Tholi Prema Review
'Tholi Prema', starring Varun Tej and Rashi Khanna in lead roles, hits the screens today. Here is our review.
Aditya (Varun Tej) comes with this attitude of taking up challenges, especially so when the other one challenges him. It's love at first sight for him when he meets a bespectacled, innocent-looking, Varsha (Rashi Khanna) immediately after a near-death experience.
Varsha reciprocates her love to him after a few coincidences. Everything seems to go well until a tussle between Somu (Shivakumar Ramachandravarapu), Varsha's senior at the college, and Aditya breaks out and leads to a tricky situation. Varsha's reaction to it leads to some unexpected consequences.
What is the situation? How does Varsha react to it? Is she justified in doing so? Is Aditya right in reacting to Varsha's behaviour the way he does? How long will it take for their break-up to end? That's the second half.
This is one of the few coming-of-age, characterization-based, love stories that Telugu cinema has made in the decade. Debutant director Venky Atluri comes up with meaty characters and in this, he may have the strengths of a Sekhar Kummala. If 'Fidaa' was Bhanumathi-centric, 'Tholi Prema' is Aditya-centric. The graph of the second half is sure to throw up nuanced comparisons with 'Fidaa' for other reasons, too.
Compared to 'Fidaa', the pain point that drives a gulf between the lead characters is certainly stronger here. This is not to say that 'TP' outshines 'Fidaa', overall. The pain point in this film is lightened by the passage of time (the film take a six-year leap after the interval). As such, Varsha has moved on while the self-centric Aditya has been stuck in a time warp. This leads to some engaging moments in the climax that give an insight into Aditya's mindset. He is neither Mani Ratnam's too masculine Varun ('Cheliyaa') nor Sandeep Vanga's too peevish Arjun ('Arjun Reddy').
He is Venky Atluri's own arrogant guy, the super-intelligent student who secured 6th rank in EAMCET, the rich guy who was gifted with wealth and handsome looks by birth. This is the reason he talks about his equations with chocolates in the climax. It's HIS story and the director is unapologetic about it.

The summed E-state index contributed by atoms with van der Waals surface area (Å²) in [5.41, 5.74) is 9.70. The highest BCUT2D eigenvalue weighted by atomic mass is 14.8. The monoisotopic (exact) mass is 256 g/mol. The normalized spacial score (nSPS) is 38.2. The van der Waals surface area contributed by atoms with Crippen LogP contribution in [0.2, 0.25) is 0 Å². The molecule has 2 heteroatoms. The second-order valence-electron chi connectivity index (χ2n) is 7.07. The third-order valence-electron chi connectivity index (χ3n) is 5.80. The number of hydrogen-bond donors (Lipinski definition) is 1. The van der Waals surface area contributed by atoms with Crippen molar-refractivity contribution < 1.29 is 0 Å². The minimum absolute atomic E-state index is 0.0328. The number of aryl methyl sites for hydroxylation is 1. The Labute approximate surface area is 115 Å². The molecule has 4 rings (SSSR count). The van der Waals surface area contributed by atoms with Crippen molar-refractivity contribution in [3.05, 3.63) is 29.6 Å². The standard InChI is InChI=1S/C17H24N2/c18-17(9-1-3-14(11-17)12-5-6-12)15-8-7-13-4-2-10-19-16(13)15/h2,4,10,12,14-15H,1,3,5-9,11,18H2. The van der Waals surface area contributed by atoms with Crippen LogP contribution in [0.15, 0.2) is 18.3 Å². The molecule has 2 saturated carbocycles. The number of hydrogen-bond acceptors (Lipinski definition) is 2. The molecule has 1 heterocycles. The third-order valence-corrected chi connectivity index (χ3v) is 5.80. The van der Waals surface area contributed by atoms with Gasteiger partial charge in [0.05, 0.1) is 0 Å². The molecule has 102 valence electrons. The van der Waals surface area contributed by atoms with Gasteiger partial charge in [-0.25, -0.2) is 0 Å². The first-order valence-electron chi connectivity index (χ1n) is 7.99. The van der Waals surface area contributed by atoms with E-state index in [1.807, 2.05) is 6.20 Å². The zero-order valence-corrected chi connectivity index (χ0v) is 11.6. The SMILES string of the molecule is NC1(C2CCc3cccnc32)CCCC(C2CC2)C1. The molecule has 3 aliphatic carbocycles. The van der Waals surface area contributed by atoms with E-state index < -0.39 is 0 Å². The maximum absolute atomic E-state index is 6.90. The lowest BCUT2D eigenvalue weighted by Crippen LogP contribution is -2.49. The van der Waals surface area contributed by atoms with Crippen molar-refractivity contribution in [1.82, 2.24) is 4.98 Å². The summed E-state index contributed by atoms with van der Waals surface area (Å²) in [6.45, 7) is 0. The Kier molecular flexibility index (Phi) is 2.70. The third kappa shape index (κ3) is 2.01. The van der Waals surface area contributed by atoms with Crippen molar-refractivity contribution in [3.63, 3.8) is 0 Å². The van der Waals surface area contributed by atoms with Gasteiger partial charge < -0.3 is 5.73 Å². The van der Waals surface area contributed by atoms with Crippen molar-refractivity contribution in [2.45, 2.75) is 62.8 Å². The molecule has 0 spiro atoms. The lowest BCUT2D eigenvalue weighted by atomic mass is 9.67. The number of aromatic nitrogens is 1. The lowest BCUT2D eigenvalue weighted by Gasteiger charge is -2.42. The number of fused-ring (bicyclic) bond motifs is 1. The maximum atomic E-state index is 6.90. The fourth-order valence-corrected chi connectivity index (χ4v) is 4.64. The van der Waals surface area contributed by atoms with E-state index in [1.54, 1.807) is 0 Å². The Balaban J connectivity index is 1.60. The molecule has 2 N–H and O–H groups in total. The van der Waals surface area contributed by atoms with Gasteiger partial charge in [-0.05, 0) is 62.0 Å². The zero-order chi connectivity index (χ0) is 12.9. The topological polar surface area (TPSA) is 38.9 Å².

Varun Tej's performance goes in an ascending order and it's always a plus for him and the film, too. Sporting a beard in the London episodes, Aditya, now a professional, woos Sunaina (Sapna Pabbi in a cameo) for the sake of it. However, deep down, he is hurt.
Everything said, 'Tholi Prema' doesn't rise above cliches at many places. Those lechers at the railway station who chip in just when the hero has to impress the girl, that indulgence of coke-cum-beer, that heroine who busily reads a novel when she is least expected to, that mother (Suhasini Maniratnam in an extended cameo) who wades into their budding friendship, that 'Jab We Met' feel, those strangers who appear from nowhere just when it rains and our hero has to dance ritualistically, those ready raw-materials that offer themselves when he has to prepare some quick meals for her, etc, etc.
Varun Tej is no dancer and there is too much of dancing in the movie. This could have been avoided at least in the song that comes immediately after Varsha tells him I love you. The mood of the song should have been something else.
The entry of 'Hyper' Aadhi and senior Naresh (he is a casteist because, well, Aditya needs to be shown as evolved) breathes some freshness into the proceedings. The depiction of the rivalry between Aditya and Somu is mature. The Vidyullekha-Varun track works big time. Dialogues like 'Ekkuva premisthe discourage chestaru' are incisive. What Sathyam Rajesh does in 'Fidaa', Aadhi and Priyadarshi are assigned to do here in the second half.
Varun Tej is consistent in his delivery. A few more roles where he shows his attitude, he can be called The Attitude Star. He is also handsome in a different way in the second half. His dialogue delivery has improved a lot. Rashi Khanna is loveable in the role of a girl who takes her sweet time to reciprocate. She has meaty scenes in a large number and she doesn't disappoint. Her efforts to look leaner pay-off. All other actors do a fine job, including the girl who plays Priyadarshi's lover.
Thaman's background music is something. He is at his creative best for a rom-com. 'Allasani Vaari', the title track and 'Ninnila' work also because of Srimani's lyrics. George C William's cinematography is outstanding. There is never a dull frame and the visuals are so grand, whether it's an Indian college campus or London. Navin Nooli's editing is top-notch.
It's a cute love story which revolves around the two individuals who matter. There is a delicate situation, there is a leap that the film takes post interval, there is a hero who is a rule unto himself. Capable performances and excellent technical output make it a healthy watch.